This year, like so many of my School Year New Years, will be focused on enhancing student learning and education in general. Since the mid 1990s when I first started teaching middle school social studies at Blackhawk Middle School in Bensenville (IL) Elementary School District #2, the foundation for my view of learning and teaching has been centered around student input, voice, choice, and engagement. In another blog post I have written about my why, what a superintendent actually does, and multiple metrics and measures for success. I firmly believe public schools owe a report on ROI (return on investment) to the public. I also firmly believe that taxes and other public monies that support public schools should be looked at as investments and not as costs.

Back to my “why” … in 1997 the Illinois Council for Social Studies published an article about an instructional model/unit planning guide I wrote for 8th grade U.S. history. In it, I shared the overall student outcomes (listed below):

Student Outcomes

The main outcomes include the following:

Actively engage the students in history.

Allow the students to work on teams and be accountable both individually and collectively.

Teach the students to view social studies critically and maturely (as more than just names and dates).

Permit the students to express themselves and communicate, according to their unique gifts and talents, up to their capabilities.

Apply higher order thinking skills.

Use research skills in a meaningful context.

Leave the unit with intrinsic motivation for the students to continue their inquire into their past.

This U.S. History workshop and those student outcomes (applied to various situations) would find its and their way into my career and various leadership posts over and over again, not just for the purposes for which it was designed (teaching students U.S. history) but for leading other educators and systems of educators to focus on outcomes for students (with students) at every juncture in their education.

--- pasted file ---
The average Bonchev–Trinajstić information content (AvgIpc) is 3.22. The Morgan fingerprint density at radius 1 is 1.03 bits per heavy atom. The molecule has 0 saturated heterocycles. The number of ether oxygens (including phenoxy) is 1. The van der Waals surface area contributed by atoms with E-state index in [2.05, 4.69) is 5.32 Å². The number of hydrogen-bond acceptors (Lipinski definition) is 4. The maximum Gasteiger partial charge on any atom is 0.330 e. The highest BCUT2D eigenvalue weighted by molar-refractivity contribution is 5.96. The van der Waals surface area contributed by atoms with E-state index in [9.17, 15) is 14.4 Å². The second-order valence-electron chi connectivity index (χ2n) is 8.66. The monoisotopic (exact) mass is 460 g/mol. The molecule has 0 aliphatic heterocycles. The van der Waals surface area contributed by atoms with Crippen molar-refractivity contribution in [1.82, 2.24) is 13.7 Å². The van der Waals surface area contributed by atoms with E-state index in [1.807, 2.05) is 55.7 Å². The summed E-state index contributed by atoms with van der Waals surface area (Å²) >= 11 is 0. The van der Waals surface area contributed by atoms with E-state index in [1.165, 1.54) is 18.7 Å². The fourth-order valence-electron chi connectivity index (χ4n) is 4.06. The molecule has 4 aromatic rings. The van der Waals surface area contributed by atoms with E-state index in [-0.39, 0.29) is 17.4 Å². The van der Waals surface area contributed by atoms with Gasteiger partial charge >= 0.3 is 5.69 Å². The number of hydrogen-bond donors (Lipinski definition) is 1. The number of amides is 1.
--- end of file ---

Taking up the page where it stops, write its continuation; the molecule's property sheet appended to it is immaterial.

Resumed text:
In 2018, with fellow authors and superintendents Nick Polyak & PJ Capsey, we wrote Student Voice: From Invisible to Invaluable (2018 Roman & Littlefield) and this year that book will be published in Mandarin Chinese and sold throughout the Chinese speaking world thanks to a partnership between Rodman & Littlefield and Hohai University in Nanjing. My commitment to student voice is deeply embedded into my why as a leader.

The point here, though, is not to reminisce so much as to forecast and telegraph this year’s focus and energy. Student engagement. My leadership focus on student engagement is not a fad (that’s the main point I aim to share with the detailed background and description of 1990s-2018 examples). This year one of my aims is to facilitate leadership that elevates student voice and amplifies student engagement.

In our School District we are embarking on a much needed and long awaited facilities project to modernize both of the District’s middle schools. The design, the input from staff, community, parents, professional experts, and students is being built with the student in mind first and foremost. The social emotional learning needs and the social engagement and interaction needs drive the design process and decision making as we get closer and closer to construction.